Affirms that yes, it has changed.  Asserts that the requirements changed in 1997.

147

Rep. Rosenbaum

States concern about the grandfathering issue and asks for the witness’ comments on the issue.

153

Ludwig

States that 90% of these issues occur outside of the urban growth boundaries.  Suggests that perhaps the $80,000 rule needs to be addressed.

178

Bob Rindy

Legislative coordinator, Department of Land Conservation and Development (LCDC).  States concern with the possible relaxation of regulations which would come about as a result of this bill.

218

Ron Eber

Farm and Forest Land Specialist, LCDC.  States concerns with the bill, but offers to participate in a work group.  Submits written testimony (EXHIBIT F).

271

Rindy

States that they were asked to estimate cost, but that the cost has not been able to be sufficiently ascertained due to a myriad of factors. 

291

Rep. Greenlick

Asks the witness to elaborate on the background of the Sisters case.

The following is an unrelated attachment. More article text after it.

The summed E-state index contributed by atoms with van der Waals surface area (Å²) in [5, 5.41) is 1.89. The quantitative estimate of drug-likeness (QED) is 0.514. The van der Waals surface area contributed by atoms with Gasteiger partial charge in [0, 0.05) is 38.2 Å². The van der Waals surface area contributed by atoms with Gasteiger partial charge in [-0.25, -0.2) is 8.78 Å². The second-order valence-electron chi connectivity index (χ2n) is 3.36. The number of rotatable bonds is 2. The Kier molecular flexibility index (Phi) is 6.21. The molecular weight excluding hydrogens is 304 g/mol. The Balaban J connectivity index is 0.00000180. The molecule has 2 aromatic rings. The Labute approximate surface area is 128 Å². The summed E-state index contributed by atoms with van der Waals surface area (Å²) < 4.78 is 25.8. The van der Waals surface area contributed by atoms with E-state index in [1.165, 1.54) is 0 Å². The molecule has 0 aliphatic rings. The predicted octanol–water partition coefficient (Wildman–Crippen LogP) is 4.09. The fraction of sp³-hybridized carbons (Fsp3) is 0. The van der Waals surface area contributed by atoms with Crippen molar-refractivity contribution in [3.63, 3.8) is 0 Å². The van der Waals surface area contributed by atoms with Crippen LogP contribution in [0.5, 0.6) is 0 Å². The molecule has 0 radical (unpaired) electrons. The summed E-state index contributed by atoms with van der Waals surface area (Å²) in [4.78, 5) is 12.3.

311

Eber

Provides history of legislation dealing with developing farm dwellings. 

366

Chair Garrard

Schedules invited testimony for the next meeting.

 

The following testimony is submitted for the record without public testimony for HB 2137.

 

Jeanette Holman

Submits written testimony (EXHIBIT A).

 

Don Schellenberg

Submits written testimony (EXHIBIT C).

432

Chair Garrard

Adjourns meeting at 10:30

 

EXHIBIT SUMMARY

 

B – HB 2137, written testimony, Evan Manvel, 6 pp.

D – HB 2137, written testimony, Linda Ludwig, 5 pp.

E – HB 2137, Linda Ludwig, 1 p.

F – HB 2137, Ron Eber, 3 pp.

 

The following exhibits are listed out of order in the body of the tape log.

A – HB 2137, written testimony, Jeanette Holman, 1 p.

C – HB 2137, written testimony, Don Schellenberg, 2 pp.